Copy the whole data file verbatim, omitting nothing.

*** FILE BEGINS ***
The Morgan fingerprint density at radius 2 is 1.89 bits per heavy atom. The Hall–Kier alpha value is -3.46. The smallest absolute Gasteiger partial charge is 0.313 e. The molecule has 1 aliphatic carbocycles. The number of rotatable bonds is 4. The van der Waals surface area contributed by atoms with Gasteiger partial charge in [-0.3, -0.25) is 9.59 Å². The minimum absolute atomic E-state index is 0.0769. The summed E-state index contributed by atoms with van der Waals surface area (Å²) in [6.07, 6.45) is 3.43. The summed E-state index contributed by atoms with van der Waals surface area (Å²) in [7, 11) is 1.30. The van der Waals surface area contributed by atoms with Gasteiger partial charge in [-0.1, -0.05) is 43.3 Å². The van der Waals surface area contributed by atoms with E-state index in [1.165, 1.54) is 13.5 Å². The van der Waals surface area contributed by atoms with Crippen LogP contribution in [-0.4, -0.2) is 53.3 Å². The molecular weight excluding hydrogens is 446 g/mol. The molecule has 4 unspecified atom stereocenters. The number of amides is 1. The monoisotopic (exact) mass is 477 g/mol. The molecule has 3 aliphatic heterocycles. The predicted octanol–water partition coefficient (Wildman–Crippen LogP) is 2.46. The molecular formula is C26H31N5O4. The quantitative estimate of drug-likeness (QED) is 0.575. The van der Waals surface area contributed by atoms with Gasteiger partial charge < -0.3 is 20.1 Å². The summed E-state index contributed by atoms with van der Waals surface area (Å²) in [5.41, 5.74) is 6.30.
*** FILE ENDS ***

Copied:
The Morgan fingerprint density at radius 2 is 1.89 bits per heavy atom. The Hall–Kier alpha value is -3.46. The smallest absolute Gasteiger partial charge is 0.313 e. The molecule has 1 aliphatic carbocycles. The number of rotatable bonds is 4. The van der Waals surface area contributed by atoms with Gasteiger partial charge in [-0.3, -0.25) is 9.59 Å². The minimum absolute atomic E-state index is 0.0769. The summed E-state index contributed by atoms with van der Waals surface area (Å²) in [6.07, 6.45) is 3.43. The summed E-state index contributed by atoms with van der Waals surface area (Å²) in [7, 11) is 1.30. The van der Waals surface area contributed by atoms with Gasteiger partial charge in [-0.1, -0.05) is 43.3 Å². The van der Waals surface area contributed by atoms with E-state index in [1.165, 1.54) is 13.5 Å². The van der Waals surface area contributed by atoms with Crippen LogP contribution in [-0.4, -0.2) is 53.3 Å². The molecular weight excluding hydrogens is 446 g/mol. The molecule has 4 unspecified atom stereocenters. The number of amides is 1. The monoisotopic (exact) mass is 477 g/mol. The molecule has 3 aliphatic heterocycles. The predicted octanol–water partition coefficient (Wildman–Crippen LogP) is 2.46. The molecular formula is C26H31N5O4. The quantitative estimate of drug-likeness (QED) is 0.575. The van der Waals surface area contributed by atoms with Gasteiger partial charge < -0.3 is 20.1 Å². The summed E-state index contributed by atoms with van der Waals surface area (Å²) in [5.41, 5.74) is 6.30.